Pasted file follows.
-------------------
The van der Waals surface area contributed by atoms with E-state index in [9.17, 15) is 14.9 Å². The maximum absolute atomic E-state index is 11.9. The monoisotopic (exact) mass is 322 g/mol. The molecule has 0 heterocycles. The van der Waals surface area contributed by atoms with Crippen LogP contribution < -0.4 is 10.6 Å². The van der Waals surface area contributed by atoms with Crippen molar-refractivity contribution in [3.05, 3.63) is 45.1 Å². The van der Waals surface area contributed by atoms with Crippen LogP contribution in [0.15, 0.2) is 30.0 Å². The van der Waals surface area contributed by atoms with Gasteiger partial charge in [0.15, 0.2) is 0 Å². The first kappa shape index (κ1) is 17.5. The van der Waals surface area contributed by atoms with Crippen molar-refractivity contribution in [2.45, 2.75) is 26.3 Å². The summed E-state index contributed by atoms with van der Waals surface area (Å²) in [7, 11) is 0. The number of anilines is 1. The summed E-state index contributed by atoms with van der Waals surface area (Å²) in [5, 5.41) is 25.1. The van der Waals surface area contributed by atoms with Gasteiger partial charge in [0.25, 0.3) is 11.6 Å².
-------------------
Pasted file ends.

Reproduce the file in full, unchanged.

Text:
The van der Waals surface area contributed by atoms with E-state index in [9.17, 15) is 14.9 Å². The maximum absolute atomic E-state index is 11.9. The monoisotopic (exact) mass is 322 g/mol. The molecule has 0 heterocycles. The van der Waals surface area contributed by atoms with Crippen LogP contribution < -0.4 is 10.6 Å². The van der Waals surface area contributed by atoms with Crippen molar-refractivity contribution in [3.05, 3.63) is 45.1 Å². The van der Waals surface area contributed by atoms with Crippen LogP contribution in [0.15, 0.2) is 30.0 Å². The van der Waals surface area contributed by atoms with Gasteiger partial charge in [0.15, 0.2) is 0 Å². The first kappa shape index (κ1) is 17.5. The van der Waals surface area contributed by atoms with Crippen molar-refractivity contribution in [2.45, 2.75) is 26.3 Å². The summed E-state index contributed by atoms with van der Waals surface area (Å²) in [7, 11) is 0. The number of anilines is 1. The summed E-state index contributed by atoms with van der Waals surface area (Å²) in [5, 5.41) is 25.1. The van der Waals surface area contributed by atoms with Gasteiger partial charge in [0.25, 0.3) is 11.6 Å².